Packing for a trip is overwhelming work. For Peace Corps Volunteers, packing for a two year service trip is even more difficult. PCVs were often traveling to remote locations in far off countries. They had to consider climate, type of work, and culture when they selected what to bring with them. The Peace Corps not only sent detailed lists of what to pack ahead of each PCVs’ trip, they also provided kits of their own to ensure each Volunteer had what they required.
Pictured here, Meghan Keith-Hynes is ready and packed for her trip to Haiti, where she volunteered in Agroforestry in 1986.
Steve and Janet Kann served in the Eastern Caribbean in Practical Education Development in 1980-1982. On their packing list, they are instructed to bring as much washable and cotton clothing as possible due to the warm and humid weather they would encounter. They were also not expected to bring a lot of formal clothing. The list includes a number of items which might be hard to find on the islands they traveled to.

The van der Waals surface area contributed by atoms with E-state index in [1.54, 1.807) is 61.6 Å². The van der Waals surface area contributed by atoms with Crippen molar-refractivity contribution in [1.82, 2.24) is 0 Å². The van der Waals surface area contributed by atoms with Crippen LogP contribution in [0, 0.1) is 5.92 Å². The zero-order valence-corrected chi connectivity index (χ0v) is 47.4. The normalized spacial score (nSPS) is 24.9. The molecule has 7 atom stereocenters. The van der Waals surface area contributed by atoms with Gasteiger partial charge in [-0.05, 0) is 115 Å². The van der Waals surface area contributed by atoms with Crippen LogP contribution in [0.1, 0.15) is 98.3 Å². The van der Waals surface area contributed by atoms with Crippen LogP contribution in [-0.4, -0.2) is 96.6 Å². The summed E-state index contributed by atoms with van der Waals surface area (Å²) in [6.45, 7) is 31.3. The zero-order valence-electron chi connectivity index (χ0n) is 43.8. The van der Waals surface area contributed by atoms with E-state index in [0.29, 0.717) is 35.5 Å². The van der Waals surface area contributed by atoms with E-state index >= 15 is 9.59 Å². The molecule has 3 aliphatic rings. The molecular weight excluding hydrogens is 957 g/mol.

Tom Hebert served in Nigeria from 1962-1964 as a teacher and as the Tour Manager for University of Ibadan’s Shakespeare Traveling Theatre. Hebert received this list of items of household items that the Peace Corps would provide him. In addition to kitchen supplies and bed linen, it includes a clock, flashlight, and lock.
PCVs had a limited number of possessions during their service, many of which they brought with them from the start. These lists helped narrow down the essentials for PCVs to pack.
For more information, please visit the Peace Corps Community Archive website. To use the collections or make a donation, please contact the AU Archives at archives [at] american.edu.